PM: Cambodia Must Use Land To Develop

Economics must sometimes trump environmental protection in the effort to pull Cambodians out of poverty, Prime Minister Hun Sen wrote in a Nov 2 letter to SRP lawmaker Son Chhay.

Hun Sen’s letter came in re­sponse to Son Chhay’s questioning of the government’s recent decisions to open 8,050 hectares of Mondolkiri’s 20,770 hectare Nam Lyr wildlife sanctuary and a host of islands off Cambodia’s southern coast to private development.

“The land that has been taken out for land concessions to invest or develop is to create employment especially for ethnic minority people,” Hun Sen wrote.

Mondolkiri is home to many ethnic Phnong, who revere a mountain within the Nam Lyr sanctuary as the birthplace of their ancestors. A private company already has a con­cession to mine that hill for granite.

Hun Sen said that 1.06 million of Mondolkiri’s 1.47 million hectares is protected with only about 11 percent of the province free for agricultural and business development.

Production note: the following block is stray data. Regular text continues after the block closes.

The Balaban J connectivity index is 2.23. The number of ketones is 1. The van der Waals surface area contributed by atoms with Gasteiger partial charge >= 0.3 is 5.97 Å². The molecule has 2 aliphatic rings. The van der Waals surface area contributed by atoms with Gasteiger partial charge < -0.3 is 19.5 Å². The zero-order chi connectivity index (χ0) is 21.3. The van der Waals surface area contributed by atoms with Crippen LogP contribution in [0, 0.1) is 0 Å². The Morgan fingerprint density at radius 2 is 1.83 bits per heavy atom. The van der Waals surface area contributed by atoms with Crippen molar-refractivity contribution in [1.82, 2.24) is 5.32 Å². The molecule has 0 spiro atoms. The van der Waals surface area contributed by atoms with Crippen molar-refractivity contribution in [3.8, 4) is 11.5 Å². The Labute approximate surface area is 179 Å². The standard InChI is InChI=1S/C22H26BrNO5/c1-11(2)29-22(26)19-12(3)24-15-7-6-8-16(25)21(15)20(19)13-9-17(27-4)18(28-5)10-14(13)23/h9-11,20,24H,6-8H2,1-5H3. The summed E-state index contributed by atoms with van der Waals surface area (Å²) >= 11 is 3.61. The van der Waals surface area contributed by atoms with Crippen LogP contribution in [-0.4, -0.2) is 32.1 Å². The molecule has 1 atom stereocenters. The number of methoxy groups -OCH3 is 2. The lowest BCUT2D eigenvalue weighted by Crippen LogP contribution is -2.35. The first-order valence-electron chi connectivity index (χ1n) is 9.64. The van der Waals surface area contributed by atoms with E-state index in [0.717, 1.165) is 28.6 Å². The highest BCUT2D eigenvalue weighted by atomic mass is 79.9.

The government has allowed companies to develop 15 islands off the coast of Sihanoukville and Kam­pot, and is preparing to sign contracts to develop seven more, Hun Sen wrote.

He said such development was crucial to draw more tourists and in­vestment. “The main objective of the investment is eco-tourism, investment that can help preserve the forest environment,” he wrote.

“If the government keeps the islands free, the nation cannot get any income and anarchic activities can happen at any time,” he added.

Son Chhay said Thursday that he initially wrote to Hun Sen on Aug 17 because locals and NGOs questioned the benefits of the transferring state land to private companies.

He said the prime minister’s re­sponse failed to ad­dress fundamental questions about the transparency of bidding for such concessions.

He said he worried some in­vest­ors are simply land speculators, who will flip properties once they go up in value, without developing them for the nation’s good.

“The government still tries to hide documents that the government negotiated with the private companies,” he said. “The documents should be public.”

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